Ambulance Drivers

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Ambulance Drivers

Ambulance Drivers - Working Conditions

In a typical work setting, ambulance drivers:

Interpersonal Relationships

  • Almost always work as part of a team of emergency response professionals.
  • Have a medium level of social interaction. Ambulance drivers work with emergency medical technicians (EMTs), hospital workers, and dispatchers.
  • Are extremely responsible for patients' health and safety.
  • Communicate often with others by phone and in person.
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  • Are somewhat responsible for the work done by other workers.
  • Sometimes deal with unpleasant, angry, or discourteous individuals.

Physical Work Conditions

  • Often wear a special uniform.
  • Often are exposed to diseases and infections.
  • Work both indoors and outdoors.
  • Occasionally are exposed to contaminants.
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  • Sometimes wear protective or safety attire such as latex gloves.
  • Occasionally are exposed to sounds and noise levels that are distracting or uncomfortable.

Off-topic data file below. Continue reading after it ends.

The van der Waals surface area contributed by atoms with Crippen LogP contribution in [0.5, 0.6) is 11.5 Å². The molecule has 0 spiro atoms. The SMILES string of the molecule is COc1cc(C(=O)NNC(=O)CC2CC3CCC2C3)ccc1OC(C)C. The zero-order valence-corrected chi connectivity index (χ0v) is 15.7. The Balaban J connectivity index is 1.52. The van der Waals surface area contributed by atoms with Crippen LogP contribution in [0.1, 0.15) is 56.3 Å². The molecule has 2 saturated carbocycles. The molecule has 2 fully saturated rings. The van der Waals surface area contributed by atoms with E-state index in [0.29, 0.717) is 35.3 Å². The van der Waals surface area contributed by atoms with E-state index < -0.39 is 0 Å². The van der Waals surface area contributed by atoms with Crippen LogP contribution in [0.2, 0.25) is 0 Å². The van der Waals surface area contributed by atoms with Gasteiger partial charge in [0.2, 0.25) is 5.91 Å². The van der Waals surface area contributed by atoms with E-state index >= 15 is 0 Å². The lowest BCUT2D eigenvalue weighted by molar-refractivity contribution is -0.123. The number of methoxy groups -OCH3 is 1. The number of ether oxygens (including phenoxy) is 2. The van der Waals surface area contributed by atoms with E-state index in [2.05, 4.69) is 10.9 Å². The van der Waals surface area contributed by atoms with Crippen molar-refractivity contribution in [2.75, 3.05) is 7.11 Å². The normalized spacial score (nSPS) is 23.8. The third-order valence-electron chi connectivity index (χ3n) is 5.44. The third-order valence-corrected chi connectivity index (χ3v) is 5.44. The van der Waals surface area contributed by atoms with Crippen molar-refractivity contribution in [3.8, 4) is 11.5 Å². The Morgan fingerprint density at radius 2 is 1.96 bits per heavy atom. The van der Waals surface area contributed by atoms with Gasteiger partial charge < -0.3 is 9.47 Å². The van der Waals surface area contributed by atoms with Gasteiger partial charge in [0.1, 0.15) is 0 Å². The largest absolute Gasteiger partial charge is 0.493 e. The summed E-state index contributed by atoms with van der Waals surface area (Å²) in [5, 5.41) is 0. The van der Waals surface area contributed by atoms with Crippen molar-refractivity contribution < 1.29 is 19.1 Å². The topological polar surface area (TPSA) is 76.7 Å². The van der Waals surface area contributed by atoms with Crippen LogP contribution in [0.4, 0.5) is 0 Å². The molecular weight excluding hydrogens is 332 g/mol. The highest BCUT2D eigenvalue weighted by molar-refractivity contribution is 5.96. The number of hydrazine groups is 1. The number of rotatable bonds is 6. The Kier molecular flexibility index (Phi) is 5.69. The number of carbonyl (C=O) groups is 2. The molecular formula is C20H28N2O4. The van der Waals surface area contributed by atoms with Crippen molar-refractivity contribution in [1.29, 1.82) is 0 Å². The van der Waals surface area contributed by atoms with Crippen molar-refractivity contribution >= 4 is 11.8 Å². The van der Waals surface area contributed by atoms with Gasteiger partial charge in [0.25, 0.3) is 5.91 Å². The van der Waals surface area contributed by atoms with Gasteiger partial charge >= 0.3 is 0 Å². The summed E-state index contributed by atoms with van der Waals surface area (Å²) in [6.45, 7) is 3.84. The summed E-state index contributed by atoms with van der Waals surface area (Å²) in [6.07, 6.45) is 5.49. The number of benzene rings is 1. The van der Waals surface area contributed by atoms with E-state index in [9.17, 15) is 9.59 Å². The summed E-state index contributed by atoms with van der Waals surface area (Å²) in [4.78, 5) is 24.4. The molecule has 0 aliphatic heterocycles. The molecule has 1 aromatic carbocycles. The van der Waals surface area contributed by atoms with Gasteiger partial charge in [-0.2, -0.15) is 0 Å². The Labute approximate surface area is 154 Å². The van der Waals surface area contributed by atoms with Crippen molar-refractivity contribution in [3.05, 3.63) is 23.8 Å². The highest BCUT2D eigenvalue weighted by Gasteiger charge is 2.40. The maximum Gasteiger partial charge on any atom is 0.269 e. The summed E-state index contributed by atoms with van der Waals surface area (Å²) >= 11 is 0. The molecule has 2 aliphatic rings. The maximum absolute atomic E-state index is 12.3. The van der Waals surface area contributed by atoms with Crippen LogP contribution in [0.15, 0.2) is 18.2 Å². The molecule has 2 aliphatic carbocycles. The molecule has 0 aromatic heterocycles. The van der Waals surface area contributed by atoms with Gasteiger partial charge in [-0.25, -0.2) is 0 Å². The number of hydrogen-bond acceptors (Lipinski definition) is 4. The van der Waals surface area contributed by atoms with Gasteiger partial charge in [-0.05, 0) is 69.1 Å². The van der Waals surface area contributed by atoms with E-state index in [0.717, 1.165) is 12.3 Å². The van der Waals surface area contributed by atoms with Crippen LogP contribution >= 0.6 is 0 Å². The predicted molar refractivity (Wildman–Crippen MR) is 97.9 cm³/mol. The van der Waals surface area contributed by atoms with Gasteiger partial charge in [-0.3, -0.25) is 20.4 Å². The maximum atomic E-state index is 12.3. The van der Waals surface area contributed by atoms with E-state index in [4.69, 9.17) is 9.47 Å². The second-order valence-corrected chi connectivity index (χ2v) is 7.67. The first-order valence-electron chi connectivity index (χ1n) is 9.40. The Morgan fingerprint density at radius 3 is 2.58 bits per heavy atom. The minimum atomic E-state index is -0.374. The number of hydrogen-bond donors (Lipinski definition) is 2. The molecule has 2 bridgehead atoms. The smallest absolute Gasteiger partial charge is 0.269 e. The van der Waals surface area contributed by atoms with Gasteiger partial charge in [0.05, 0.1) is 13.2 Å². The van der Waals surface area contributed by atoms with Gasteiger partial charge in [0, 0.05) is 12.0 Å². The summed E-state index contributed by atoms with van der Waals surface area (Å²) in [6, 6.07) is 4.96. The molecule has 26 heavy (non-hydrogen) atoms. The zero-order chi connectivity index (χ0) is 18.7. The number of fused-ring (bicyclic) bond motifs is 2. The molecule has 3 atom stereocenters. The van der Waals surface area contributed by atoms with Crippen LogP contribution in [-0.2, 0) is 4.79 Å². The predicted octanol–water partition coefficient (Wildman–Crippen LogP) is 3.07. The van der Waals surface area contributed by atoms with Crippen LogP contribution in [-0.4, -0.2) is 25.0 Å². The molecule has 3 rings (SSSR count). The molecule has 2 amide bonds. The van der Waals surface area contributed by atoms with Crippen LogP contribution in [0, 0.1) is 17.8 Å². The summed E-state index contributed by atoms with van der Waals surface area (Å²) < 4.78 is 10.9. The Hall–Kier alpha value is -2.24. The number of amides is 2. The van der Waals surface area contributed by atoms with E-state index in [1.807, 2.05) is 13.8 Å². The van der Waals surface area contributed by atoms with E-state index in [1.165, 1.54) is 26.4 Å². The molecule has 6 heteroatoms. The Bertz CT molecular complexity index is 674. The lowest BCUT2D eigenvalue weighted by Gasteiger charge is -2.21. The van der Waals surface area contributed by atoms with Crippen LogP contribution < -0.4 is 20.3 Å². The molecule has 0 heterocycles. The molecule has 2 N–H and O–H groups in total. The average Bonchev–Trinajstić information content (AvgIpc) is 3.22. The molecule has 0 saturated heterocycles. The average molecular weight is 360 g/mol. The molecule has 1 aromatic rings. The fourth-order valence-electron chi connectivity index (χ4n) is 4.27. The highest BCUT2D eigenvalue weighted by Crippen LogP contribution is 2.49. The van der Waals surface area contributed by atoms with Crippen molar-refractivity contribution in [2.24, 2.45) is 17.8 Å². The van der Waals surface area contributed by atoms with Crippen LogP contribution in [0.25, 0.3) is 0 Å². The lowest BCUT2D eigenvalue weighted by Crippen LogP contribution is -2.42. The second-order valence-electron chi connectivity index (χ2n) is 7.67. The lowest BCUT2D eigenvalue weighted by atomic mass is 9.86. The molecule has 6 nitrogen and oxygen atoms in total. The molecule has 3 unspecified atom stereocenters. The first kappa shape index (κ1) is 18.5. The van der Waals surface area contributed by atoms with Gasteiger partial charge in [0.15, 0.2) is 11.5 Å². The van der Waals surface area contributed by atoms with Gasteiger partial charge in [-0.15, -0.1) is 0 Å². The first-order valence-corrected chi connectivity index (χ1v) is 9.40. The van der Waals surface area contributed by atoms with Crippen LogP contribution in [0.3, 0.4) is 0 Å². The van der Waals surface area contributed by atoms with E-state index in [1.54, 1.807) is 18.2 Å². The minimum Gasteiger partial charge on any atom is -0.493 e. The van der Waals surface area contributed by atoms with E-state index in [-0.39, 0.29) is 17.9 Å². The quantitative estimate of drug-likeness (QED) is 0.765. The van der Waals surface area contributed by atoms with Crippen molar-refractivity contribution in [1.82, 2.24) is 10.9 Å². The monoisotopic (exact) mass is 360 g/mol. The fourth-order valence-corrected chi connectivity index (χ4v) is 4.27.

• Are occasionally exposed to very hot or cold temperatures.
  • Work in and drive an ambulance.
  • Work physically close to patients.
  • Sometimes must deal with individuals who may be aggressive or physically violent.

Work Performance

  • Must fully complete and be exact in their work. Errors could have serious effects on patients' health.
  • Make decisions that affect patients and coworkers on a regular basis. They may have to make snap decisions when driving without talking to a supervisor first.
  • Usually consult a supervisor before determining daily tasks and goals.
  • Must meet strict weekly deadlines.


  • May work full time or part time.
  • May work days, evenings, nights, or weekends.
  • May work 24-hour shifts.
Source: Illinois Career Information System (CIS) brought to you by Illinois Department of Employment Security.